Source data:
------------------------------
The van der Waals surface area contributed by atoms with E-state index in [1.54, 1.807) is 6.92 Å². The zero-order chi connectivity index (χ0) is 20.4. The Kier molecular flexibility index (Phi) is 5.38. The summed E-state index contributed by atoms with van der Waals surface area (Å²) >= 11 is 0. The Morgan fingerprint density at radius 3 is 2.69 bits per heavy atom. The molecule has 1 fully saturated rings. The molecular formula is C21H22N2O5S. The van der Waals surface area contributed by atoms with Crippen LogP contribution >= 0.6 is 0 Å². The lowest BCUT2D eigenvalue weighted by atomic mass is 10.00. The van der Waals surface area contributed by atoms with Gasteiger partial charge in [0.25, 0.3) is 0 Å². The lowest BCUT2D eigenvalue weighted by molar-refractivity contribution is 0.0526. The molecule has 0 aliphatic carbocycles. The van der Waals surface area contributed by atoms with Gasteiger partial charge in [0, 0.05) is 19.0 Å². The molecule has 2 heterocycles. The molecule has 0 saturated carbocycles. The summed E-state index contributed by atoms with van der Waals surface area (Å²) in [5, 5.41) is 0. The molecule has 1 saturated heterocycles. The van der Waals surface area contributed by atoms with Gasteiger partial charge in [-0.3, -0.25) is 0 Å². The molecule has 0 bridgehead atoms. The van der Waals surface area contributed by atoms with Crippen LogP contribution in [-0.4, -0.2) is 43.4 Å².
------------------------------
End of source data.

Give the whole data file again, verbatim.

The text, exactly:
The van der Waals surface area contributed by atoms with E-state index in [1.54, 1.807) is 6.92 Å². The zero-order chi connectivity index (χ0) is 20.4. The Kier molecular flexibility index (Phi) is 5.38. The summed E-state index contributed by atoms with van der Waals surface area (Å²) >= 11 is 0. The Morgan fingerprint density at radius 3 is 2.69 bits per heavy atom. The molecule has 1 fully saturated rings. The molecular formula is C21H22N2O5S. The van der Waals surface area contributed by atoms with Crippen LogP contribution >= 0.6 is 0 Å². The lowest BCUT2D eigenvalue weighted by atomic mass is 10.00. The van der Waals surface area contributed by atoms with Gasteiger partial charge in [0.25, 0.3) is 0 Å². The lowest BCUT2D eigenvalue weighted by molar-refractivity contribution is 0.0526. The molecule has 0 aliphatic carbocycles. The van der Waals surface area contributed by atoms with Gasteiger partial charge in [0, 0.05) is 19.0 Å². The molecule has 2 heterocycles. The molecule has 0 saturated carbocycles. The summed E-state index contributed by atoms with van der Waals surface area (Å²) in [5, 5.41) is 0. The molecule has 1 saturated heterocycles. The van der Waals surface area contributed by atoms with Gasteiger partial charge in [-0.3, -0.25) is 0 Å². The molecule has 0 bridgehead atoms. The van der Waals surface area contributed by atoms with Crippen LogP contribution in [-0.4, -0.2) is 43.4 Å².